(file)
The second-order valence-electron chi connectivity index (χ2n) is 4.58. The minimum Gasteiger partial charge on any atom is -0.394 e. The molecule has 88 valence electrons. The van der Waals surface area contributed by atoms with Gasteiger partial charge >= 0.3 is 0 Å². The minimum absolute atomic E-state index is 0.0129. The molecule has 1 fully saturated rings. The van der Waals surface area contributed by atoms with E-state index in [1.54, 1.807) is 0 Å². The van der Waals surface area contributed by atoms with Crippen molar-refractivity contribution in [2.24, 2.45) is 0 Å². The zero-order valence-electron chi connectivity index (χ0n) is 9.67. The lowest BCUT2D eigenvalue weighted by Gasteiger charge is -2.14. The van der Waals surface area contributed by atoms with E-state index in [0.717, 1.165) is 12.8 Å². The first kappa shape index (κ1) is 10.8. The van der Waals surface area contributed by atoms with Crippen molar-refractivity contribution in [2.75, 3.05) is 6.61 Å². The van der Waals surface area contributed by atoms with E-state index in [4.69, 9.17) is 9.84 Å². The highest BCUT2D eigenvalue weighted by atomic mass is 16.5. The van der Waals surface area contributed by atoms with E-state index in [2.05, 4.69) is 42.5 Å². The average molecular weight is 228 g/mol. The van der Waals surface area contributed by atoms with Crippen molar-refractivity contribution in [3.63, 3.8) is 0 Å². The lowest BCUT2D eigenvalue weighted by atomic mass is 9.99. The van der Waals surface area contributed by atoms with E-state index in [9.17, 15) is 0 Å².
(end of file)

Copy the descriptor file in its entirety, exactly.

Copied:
The second-order valence-electron chi connectivity index (χ2n) is 4.58. The minimum Gasteiger partial charge on any atom is -0.394 e. The molecule has 88 valence electrons. The van der Waals surface area contributed by atoms with Gasteiger partial charge >= 0.3 is 0 Å². The minimum absolute atomic E-state index is 0.0129. The molecule has 1 fully saturated rings. The van der Waals surface area contributed by atoms with E-state index in [1.54, 1.807) is 0 Å². The van der Waals surface area contributed by atoms with Crippen molar-refractivity contribution in [2.24, 2.45) is 0 Å². The zero-order valence-electron chi connectivity index (χ0n) is 9.67. The lowest BCUT2D eigenvalue weighted by Gasteiger charge is -2.14. The van der Waals surface area contributed by atoms with E-state index in [0.717, 1.165) is 12.8 Å². The first kappa shape index (κ1) is 10.8. The van der Waals surface area contributed by atoms with Crippen molar-refractivity contribution in [2.75, 3.05) is 6.61 Å². The van der Waals surface area contributed by atoms with E-state index in [4.69, 9.17) is 9.84 Å². The highest BCUT2D eigenvalue weighted by atomic mass is 16.5. The van der Waals surface area contributed by atoms with E-state index in [2.05, 4.69) is 42.5 Å². The average molecular weight is 228 g/mol. The van der Waals surface area contributed by atoms with Crippen molar-refractivity contribution in [3.63, 3.8) is 0 Å². The lowest BCUT2D eigenvalue weighted by atomic mass is 9.99. The van der Waals surface area contributed by atoms with E-state index in [9.17, 15) is 0 Å².